The Wrangell Cooperative Association cut the ribbon on its cultural center and carving shed Saturday, completing the second phase of the tribe’s three-part Native cultural revival plan. The center will serve as a place for recreating eight sacred totem poles and for teaching Native arts.Dancers started the dedication of the Wrangell Cooperative Association Cultural Center with a performance in front of the new building’s gleaming cedar façade. A crowd gathered in the street for the grand opening of what is also known as the carving facility.Download AudioDancers kick off the grand opening of the Wrangell Cooperative Association Cultural Center on Saturday, July 25, 2015. (Katarina Sostaric/KSTK)Wrangell Tribal Council Vice President Richard Oliver said it is a place for local artists, carvers and entrepreneurs to develop their skills and trade.“Our mission is to foster the spiritual, mental, physical and social development of our tribe,” Oliver said. “And it is also to help build a strong, unified and self-reliant membership.”It is the second part of a three-phase plan to revive the Wrangell tribe’s assets. The first part was completed when the Chief Shakes Tribal House was rebuilt in 2013. The next step for the association is to carve replicas of eight totem poles that used to stand near the tribal house on Shakes Island. The cultural center is where carvers will work on that project.Virginia Oliver introduced Tlingit elder Marge Byrd.Photo: Katarina Sostaric/KSTK“Cedar Rope Mother is going to help us bless the building right now. She is the one that had been holding the culture here in Wrangell for us,” Oliver said. “And she was holding on with a cedar rope, holding us all together so we could come here today so that you could be a witness to this.”Together, they led a cedar bough ceremony to purify the new building. A long line of tribal members and spectators slowly circled the outside of the building, singing and brushing the walls with fragrant cedar boughs. When everyone circled the building, Byrd, Cedar Rope Mother, spoke.“It’s like we always hear. We’ve been here for a long time. And we’ll always be here, as long as you hear our drum,” Byrd said. “We’re here, and we’re going forward. We have our new facility. We have our new Shakes house, and some other things going on ahead to keep our culture alive for our children and our grandchildren and our great-grandchildren.”Oliver explained cedar is a cleansing and purifying medicine of the Tlingit people. She said it is wonderful to see these ceremonies being revived in Wrangell.“It’s powerful to me. I’m so glad that this is finally happening,” Oliver said. “And now we’re looking forward to the re-carving of our totem poles and putting up those totem poles and putting the other ones to rest.”Sealaska board member Richard Rinehart Jr., who is from Wrangell, said he wanted to convey the regional Native corporation’s appreciation for the cultural revival that has taken place in the local Native community.Tlingit elder Marge Byrd thanks project manager Todd White.“It’s obvious, and everybody can see it,” Rinehart Jr. said. “Where for a number of years things seemed silent. Our old ANB hall had fallen into disrepair. Our totem poles were falling down. The totem poles are still down, but thanks to Rasmuson and a number of the other contributors, these things are all coming back to life.”The Rasumson Foundation supports Alaskan nonprofits, and it helped fund construction of the cultural center and the Chief Shakes Tribal House.Rinehart Jr. also mentioned the role this cultural revival plays in the effort to push landless legislation through Congress to make the Wrangell tribe a federally recognized Native village.Construction of the carving facility was completed last fall, led by Project Manager Todd White. It has already housed a major carving project and Native arts classes. Artists also use the building to sell their goods to tourists.Tribal Administrator Aaron Angerman said it has been more than 10 years since they started planning the cultural restoration.“It’s great to see that we’re this far and knowing that we’re going to be carving these totems very soon. And we made it this far from next to nothing,” Angerman said. “And I’m really confident these things will pay dividends to members of this community for decades and decades to come.”After a series of speeches, it was time to cut the big blue ribbon tied across the front doors.Kris Norosz of the Rasmuson Foundation held the ribbon down so Marge Byrd could cut it, and they welcomed everyone inside.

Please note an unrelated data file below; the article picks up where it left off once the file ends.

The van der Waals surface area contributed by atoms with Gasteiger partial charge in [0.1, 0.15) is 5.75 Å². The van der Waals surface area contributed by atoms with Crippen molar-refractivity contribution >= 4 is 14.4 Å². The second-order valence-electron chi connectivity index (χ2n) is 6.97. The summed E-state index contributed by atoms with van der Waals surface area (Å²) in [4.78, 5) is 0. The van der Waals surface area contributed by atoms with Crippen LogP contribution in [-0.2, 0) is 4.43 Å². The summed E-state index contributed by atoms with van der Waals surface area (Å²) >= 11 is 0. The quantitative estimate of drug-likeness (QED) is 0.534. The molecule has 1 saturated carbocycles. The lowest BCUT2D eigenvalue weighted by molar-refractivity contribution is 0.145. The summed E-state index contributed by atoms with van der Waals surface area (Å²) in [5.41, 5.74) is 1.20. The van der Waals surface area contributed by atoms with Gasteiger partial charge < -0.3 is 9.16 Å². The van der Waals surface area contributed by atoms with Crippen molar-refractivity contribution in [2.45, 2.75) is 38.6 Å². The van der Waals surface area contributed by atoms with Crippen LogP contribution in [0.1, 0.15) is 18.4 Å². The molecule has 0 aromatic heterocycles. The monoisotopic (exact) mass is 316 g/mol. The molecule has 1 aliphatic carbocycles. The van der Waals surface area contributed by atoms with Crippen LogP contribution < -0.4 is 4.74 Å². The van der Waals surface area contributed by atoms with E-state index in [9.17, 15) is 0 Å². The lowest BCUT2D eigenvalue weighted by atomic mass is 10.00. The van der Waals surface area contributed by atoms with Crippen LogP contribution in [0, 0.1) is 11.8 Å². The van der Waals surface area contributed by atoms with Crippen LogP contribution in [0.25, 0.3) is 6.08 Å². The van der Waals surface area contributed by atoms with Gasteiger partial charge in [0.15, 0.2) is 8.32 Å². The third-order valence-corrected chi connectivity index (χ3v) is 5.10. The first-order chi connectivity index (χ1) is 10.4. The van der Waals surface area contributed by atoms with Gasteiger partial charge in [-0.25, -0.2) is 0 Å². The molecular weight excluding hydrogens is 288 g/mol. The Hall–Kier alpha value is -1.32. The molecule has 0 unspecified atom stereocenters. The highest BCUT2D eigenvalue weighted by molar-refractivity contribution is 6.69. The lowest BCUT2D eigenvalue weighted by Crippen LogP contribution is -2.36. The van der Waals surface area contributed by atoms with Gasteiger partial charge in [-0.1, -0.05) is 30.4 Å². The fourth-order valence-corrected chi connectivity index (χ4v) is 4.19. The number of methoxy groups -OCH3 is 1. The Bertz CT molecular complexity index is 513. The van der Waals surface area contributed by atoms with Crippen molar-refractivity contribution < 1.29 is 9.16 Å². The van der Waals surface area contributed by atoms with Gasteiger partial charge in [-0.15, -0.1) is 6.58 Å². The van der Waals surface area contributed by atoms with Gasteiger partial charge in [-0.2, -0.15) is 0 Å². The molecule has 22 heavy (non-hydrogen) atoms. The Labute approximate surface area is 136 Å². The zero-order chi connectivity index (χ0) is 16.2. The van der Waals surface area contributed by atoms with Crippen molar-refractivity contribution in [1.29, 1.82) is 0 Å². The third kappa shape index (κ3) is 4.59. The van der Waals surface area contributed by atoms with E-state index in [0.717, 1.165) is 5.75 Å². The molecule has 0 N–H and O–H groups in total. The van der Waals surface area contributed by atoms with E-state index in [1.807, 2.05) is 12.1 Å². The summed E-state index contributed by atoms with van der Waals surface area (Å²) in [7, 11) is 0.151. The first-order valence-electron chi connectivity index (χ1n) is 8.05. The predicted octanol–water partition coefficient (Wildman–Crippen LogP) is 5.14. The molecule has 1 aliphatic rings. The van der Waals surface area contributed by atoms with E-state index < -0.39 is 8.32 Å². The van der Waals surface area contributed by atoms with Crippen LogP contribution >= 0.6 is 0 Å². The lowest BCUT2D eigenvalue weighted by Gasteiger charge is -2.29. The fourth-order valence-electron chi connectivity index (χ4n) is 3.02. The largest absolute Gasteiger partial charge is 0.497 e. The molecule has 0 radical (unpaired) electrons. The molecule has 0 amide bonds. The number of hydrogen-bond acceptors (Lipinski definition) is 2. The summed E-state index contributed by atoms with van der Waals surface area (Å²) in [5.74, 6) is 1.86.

Seiners in Starrigavan Bay during the first opening of Sitka’s 2014 sac roe herring fishery. (Photo by Rachel Waldholz/KCAW)Because of Alaska’s budget crisis, state agencies cut spending this year and are planning additional reductions in the next few years.For the Alaska Department of Fish and Game, those cuts have meant less monitoring of fish runs, a change that will lead to more conservative management and less fishing opportunity.That was the message from Fish and Game officials to a commercial fishing industry organization that met in Petersburg in late October.ADFG commissioner Sam Cotten told the board members of the United Fishermen of Alaska at its fall meeting in Petersburg that the department is looking at several years of budget reductions.“Last year I think we took an 18 percent cut and the governor’s asking for another 10,” Cotten said. “And the legislature’s not going to be satisfied with that. So it isn’t a matter of whether our budget’s going to get cut it’s a matter of how much. But we would like your help on the where part.”The department’s total spending this year is over 208 million dollars, with 65 million of that coming from the state’s general fund. More than half of that general fund money goes to programs in the commercial fisheries division. That general fund portion was cut from 80 million dollars the year before.In Southeast, programs that were reduced or eliminated were red king crab research, salmon aerial surveys, herring management and studies, port sampling and several weirs for counting salmon. Other cuts were made to sockeye salmon stock assessment and rockfish surveys.Elsewhere in Alaska, the cuts were made to herring monitoring and sampling, fish counting sonar, habitat mapping, aerial surveys, weirs and salmon counting towers.Deputy Commissioner Kevin Brooks said the department has looked to cut out time on the shoulder season, the beginning and end of salmon runs, for monitoring equipment or programs. “So the first thing we’re gonna do is we’re cutting back on the shoulders,” Brooks said. “If we had a weir we might go back to a tower or doing an aerial survey, something that’s less expensive and less precise, or shortening the time a weir might be in the water. But at some point we can’t just take incremental cuts we have to eliminate a project.”Weirs, towers, sonar, aerial surveys and sampling are all tools managers use to count fish and determine the strength and timing of returns. That information is used to decide how long and where commercial fishing fleets get to fish. In a budget handout given to the UFA board, the department said less precise data means more conservative management and less opportunity to harvest for all users of the state’s resources.The department is also looking at consolidating administrative staff and cost savings that could come with a proposed reorganization or elimination of the Commercial Fisheries Entry Commission, the organization in charge of vessel licensing and permits for commercial fisheries.Commercial fleets and processing companies pay tens of millions of dollars of taxes to the state each year. That number fluctuates with the changing volume of the catch and the changing dollar amount for that catch.Industry members said they would continue to advocate for the Fish and Game budget in the legislature and noted the importance of the commercial fisheries division in the overall department’s operations. UFA members also asked for greater transparency in the state budgets; they wanted to see easily understandable budgets with program costs down to specific line items so they could suggest spending cuts.The governor’s budget proposal for next year is due out in December.